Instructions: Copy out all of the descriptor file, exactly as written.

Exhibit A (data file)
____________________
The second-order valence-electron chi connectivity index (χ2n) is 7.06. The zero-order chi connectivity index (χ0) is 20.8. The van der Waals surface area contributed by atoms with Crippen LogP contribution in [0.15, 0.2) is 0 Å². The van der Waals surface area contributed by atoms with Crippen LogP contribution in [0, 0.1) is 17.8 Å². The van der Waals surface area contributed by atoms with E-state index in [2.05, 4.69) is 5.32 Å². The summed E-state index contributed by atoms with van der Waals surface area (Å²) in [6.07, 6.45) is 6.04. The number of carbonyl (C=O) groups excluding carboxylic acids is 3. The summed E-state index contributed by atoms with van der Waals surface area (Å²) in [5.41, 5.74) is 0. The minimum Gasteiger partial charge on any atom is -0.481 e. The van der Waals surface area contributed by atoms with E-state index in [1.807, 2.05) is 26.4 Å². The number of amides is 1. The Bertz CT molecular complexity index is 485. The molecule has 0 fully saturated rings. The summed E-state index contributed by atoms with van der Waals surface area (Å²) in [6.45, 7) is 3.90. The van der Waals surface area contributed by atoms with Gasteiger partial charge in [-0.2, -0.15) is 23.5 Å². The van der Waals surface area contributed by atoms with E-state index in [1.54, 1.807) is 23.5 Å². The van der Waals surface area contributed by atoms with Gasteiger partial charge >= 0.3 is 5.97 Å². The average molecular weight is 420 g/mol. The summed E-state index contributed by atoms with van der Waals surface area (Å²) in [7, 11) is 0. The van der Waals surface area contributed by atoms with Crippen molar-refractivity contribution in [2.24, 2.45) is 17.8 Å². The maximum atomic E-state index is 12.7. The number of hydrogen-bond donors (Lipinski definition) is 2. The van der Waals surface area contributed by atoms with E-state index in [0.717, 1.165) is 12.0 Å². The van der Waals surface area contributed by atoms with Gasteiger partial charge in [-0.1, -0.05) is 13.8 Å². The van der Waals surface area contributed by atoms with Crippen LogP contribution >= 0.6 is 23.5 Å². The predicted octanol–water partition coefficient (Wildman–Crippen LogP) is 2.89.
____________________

The second-order valence-electron chi connectivity index (χ2n) is 7.06. The zero-order chi connectivity index (χ0) is 20.8. The van der Waals surface area contributed by atoms with Crippen LogP contribution in [0.15, 0.2) is 0 Å². The van der Waals surface area contributed by atoms with Crippen LogP contribution in [0, 0.1) is 17.8 Å². The van der Waals surface area contributed by atoms with E-state index in [2.05, 4.69) is 5.32 Å². The summed E-state index contributed by atoms with van der Waals surface area (Å²) in [6.07, 6.45) is 6.04. The number of carbonyl (C=O) groups excluding carboxylic acids is 3. The summed E-state index contributed by atoms with van der Waals surface area (Å²) in [5.41, 5.74) is 0. The minimum Gasteiger partial charge on any atom is -0.481 e. The van der Waals surface area contributed by atoms with E-state index in [1.807, 2.05) is 26.4 Å². The number of amides is 1. The Bertz CT molecular complexity index is 485. The molecule has 0 fully saturated rings. The summed E-state index contributed by atoms with van der Waals surface area (Å²) in [6.45, 7) is 3.90. The van der Waals surface area contributed by atoms with Gasteiger partial charge in [-0.2, -0.15) is 23.5 Å². The van der Waals surface area contributed by atoms with E-state index in [1.54, 1.807) is 23.5 Å². The van der Waals surface area contributed by atoms with Gasteiger partial charge >= 0.3 is 5.97 Å². The average molecular weight is 420 g/mol. The summed E-state index contributed by atoms with van der Waals surface area (Å²) in [7, 11) is 0. The van der Waals surface area contributed by atoms with Crippen molar-refractivity contribution in [2.24, 2.45) is 17.8 Å². The maximum atomic E-state index is 12.7. The number of hydrogen-bond donors (Lipinski definition) is 2. The van der Waals surface area contributed by atoms with E-state index in [0.717, 1.165) is 12.0 Å². The van der Waals surface area contributed by atoms with Gasteiger partial charge in [-0.1, -0.05) is 13.8 Å². The van der Waals surface area contributed by atoms with Crippen LogP contribution >= 0.6 is 23.5 Å². The predicted octanol–water partition coefficient (Wildman–Crippen LogP) is 2.89.